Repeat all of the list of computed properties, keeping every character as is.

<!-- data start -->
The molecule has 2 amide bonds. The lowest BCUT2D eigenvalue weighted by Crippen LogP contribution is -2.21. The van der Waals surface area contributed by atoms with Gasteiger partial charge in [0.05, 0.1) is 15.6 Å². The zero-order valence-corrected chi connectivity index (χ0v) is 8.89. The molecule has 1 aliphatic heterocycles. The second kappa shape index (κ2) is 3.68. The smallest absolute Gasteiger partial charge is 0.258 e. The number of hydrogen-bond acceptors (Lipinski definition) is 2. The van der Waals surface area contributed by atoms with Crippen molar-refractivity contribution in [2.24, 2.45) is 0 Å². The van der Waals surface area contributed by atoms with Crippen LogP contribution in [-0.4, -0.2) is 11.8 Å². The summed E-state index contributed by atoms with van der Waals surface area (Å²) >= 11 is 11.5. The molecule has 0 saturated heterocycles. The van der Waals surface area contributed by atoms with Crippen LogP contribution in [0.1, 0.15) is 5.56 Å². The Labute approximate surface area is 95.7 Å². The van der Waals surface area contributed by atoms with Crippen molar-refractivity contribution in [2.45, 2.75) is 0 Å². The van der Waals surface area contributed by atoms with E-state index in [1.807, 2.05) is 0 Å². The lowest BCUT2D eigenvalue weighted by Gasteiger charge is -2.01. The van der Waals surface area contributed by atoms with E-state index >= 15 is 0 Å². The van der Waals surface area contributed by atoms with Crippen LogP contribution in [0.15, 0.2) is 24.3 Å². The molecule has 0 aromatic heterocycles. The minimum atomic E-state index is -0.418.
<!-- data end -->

The molecule has 2 amide bonds. The lowest BCUT2D eigenvalue weighted by Crippen LogP contribution is -2.21. The van der Waals surface area contributed by atoms with Gasteiger partial charge in [0.05, 0.1) is 15.6 Å². The zero-order valence-corrected chi connectivity index (χ0v) is 8.89. The molecule has 1 aliphatic heterocycles. The second kappa shape index (κ2) is 3.68. The smallest absolute Gasteiger partial charge is 0.258 e. The number of hydrogen-bond acceptors (Lipinski definition) is 2. The van der Waals surface area contributed by atoms with Crippen molar-refractivity contribution in [2.24, 2.45) is 0 Å². The van der Waals surface area contributed by atoms with Crippen LogP contribution in [-0.4, -0.2) is 11.8 Å². The summed E-state index contributed by atoms with van der Waals surface area (Å²) >= 11 is 11.5. The molecule has 0 saturated heterocycles. The van der Waals surface area contributed by atoms with Crippen LogP contribution in [0.1, 0.15) is 5.56 Å². The Labute approximate surface area is 95.7 Å². The van der Waals surface area contributed by atoms with Crippen molar-refractivity contribution in [2.45, 2.75) is 0 Å². The van der Waals surface area contributed by atoms with E-state index in [1.807, 2.05) is 0 Å². The lowest BCUT2D eigenvalue weighted by Gasteiger charge is -2.01. The van der Waals surface area contributed by atoms with E-state index >= 15 is 0 Å². The van der Waals surface area contributed by atoms with Crippen LogP contribution in [0.15, 0.2) is 24.3 Å². The molecule has 0 aromatic heterocycles. The minimum atomic E-state index is -0.418.